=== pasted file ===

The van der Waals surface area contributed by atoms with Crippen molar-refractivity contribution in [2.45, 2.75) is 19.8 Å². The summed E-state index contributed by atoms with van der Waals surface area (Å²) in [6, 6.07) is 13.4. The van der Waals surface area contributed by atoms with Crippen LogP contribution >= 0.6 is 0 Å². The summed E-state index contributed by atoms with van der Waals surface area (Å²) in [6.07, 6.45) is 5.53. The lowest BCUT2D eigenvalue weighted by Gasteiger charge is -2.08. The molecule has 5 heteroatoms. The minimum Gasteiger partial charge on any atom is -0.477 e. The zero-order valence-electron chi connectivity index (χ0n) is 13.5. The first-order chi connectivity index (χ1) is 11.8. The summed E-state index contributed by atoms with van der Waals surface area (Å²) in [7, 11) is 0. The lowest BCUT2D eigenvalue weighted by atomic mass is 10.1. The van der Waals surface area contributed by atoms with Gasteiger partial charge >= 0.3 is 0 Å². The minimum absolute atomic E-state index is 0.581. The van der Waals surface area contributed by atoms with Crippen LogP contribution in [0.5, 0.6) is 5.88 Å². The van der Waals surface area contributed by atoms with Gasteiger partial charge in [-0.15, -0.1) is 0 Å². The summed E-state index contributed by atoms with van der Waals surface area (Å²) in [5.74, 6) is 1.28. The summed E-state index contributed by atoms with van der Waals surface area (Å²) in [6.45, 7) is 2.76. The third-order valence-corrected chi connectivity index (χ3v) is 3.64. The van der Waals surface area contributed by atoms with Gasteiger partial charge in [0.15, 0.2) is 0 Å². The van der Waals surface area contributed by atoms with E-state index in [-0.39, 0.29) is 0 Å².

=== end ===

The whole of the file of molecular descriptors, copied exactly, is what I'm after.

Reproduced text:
The van der Waals surface area contributed by atoms with Crippen molar-refractivity contribution in [2.45, 2.75) is 19.8 Å². The summed E-state index contributed by atoms with van der Waals surface area (Å²) in [6, 6.07) is 13.4. The van der Waals surface area contributed by atoms with Crippen LogP contribution >= 0.6 is 0 Å². The summed E-state index contributed by atoms with van der Waals surface area (Å²) in [6.07, 6.45) is 5.53. The lowest BCUT2D eigenvalue weighted by Gasteiger charge is -2.08. The molecule has 5 heteroatoms. The minimum Gasteiger partial charge on any atom is -0.477 e. The zero-order valence-electron chi connectivity index (χ0n) is 13.5. The first-order chi connectivity index (χ1) is 11.8. The summed E-state index contributed by atoms with van der Waals surface area (Å²) in [7, 11) is 0. The lowest BCUT2D eigenvalue weighted by atomic mass is 10.1. The van der Waals surface area contributed by atoms with Gasteiger partial charge >= 0.3 is 0 Å². The minimum absolute atomic E-state index is 0.581. The van der Waals surface area contributed by atoms with Crippen LogP contribution in [0.5, 0.6) is 5.88 Å². The van der Waals surface area contributed by atoms with Gasteiger partial charge in [-0.15, -0.1) is 0 Å². The summed E-state index contributed by atoms with van der Waals surface area (Å²) in [5.74, 6) is 1.28. The summed E-state index contributed by atoms with van der Waals surface area (Å²) in [6.45, 7) is 2.76. The third-order valence-corrected chi connectivity index (χ3v) is 3.64. The van der Waals surface area contributed by atoms with Gasteiger partial charge in [0.15, 0.2) is 0 Å². The van der Waals surface area contributed by atoms with E-state index in [-0.39, 0.29) is 0 Å².